Review Summary: It's a testament to The Wonder Years' abilities that The Greatest Generation can be so great but still disappointing.1 of 1 thought this review was well written
Understandably, my expectations for this album were sky high. 2011’s Suburbia is my favourite all-time album and 2010’s The Upsides was superb too. The band all but invited comparisons to these masterpieces when they labelled The Greatest Generation as the finale of a trilogy. It’s a dip in quality and that’s The Wonder Years’ fault in the best possible way; that TGG can be so great but still disappointing is a testament to their abilities.
Despite their already polished sound, the band still strives to improve. Dan ‘Soupy’ Campbell’s lyrics are the most poignant and striking they’ve ever been. In “Passing Through A Screen Door” he confesses, “While my cousins go to bed with their wives, I feel like I’ve fallen behind”, and later in “Dismantling Summer” he’s demanding an answer, “If I’m in an airport and you’re in a hospital bed, well then what kind of man that make me?” The messages on The Greatest Generation succeed at being personal yet relatable, being palpable yet also beautiful in metaphor.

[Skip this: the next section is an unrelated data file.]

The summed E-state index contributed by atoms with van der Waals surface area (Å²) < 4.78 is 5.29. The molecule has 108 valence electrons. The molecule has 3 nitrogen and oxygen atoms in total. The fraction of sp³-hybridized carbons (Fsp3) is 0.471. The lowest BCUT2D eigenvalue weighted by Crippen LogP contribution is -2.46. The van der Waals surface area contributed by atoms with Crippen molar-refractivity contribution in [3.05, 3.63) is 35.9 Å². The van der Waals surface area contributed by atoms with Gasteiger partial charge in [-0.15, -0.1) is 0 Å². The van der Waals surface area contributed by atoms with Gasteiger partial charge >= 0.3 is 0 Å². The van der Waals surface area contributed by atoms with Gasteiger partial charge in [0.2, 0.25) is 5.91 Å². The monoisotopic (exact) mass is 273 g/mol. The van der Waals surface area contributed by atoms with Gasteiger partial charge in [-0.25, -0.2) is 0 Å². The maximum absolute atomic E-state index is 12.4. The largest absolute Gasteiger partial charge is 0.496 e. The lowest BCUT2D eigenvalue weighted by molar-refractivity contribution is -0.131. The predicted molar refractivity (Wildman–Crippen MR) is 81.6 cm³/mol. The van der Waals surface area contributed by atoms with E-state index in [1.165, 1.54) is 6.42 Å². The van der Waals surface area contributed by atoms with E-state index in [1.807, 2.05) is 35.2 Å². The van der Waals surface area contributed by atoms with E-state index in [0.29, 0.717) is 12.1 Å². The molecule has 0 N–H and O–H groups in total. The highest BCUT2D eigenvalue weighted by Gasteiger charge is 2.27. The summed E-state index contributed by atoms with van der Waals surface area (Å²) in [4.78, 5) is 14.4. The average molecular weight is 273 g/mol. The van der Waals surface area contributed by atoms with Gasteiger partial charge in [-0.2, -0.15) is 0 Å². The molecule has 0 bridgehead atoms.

Soupy’s emotionally multifaceted vocals have improved from being occasionally nasal/whiny to now sounding consistently triumphant (there’s proof in the soaring chorus to “Teenage Parents”). Musicianship is still strong; the bass drum pounds in the bridge of “There, There” and the entry of the band halfway through “The Devil In My Bloodstream” both induce chills. In these two songs, The Wonder Years master mid-tempo pop-punk-power-balladry and it’s a testament to their ability to be versatile within their refined sound.
The shortcoming of the album is its dip in quality in the second half. “Chaser” is mediocrity masked by a killer hook, “Madelyn” feels like an out-of-place retread of The Upsides’ “Hey Thanks” and “An American Religion (FSF) is crisp, but instantly forgettable. I've seen the ambitious 7-minute closer, “I Just Want To Sell Out My Funeral”, described as 'an epic', but with each consecutive listen it drags longer, and the use of earlier songs in the outro begins to feel like a gimmick. These tracks come across as filler, and even great filler is filler nonetheless.
With The Greatest Generation, the band’s made some significant general advancements, and they have an excellent album to show for it. It’s just a shame that The Wonder Years have focused so much on (and succeeded in) improving their overall sound that they’ve lost their ability to make each individual song as amazing as the last.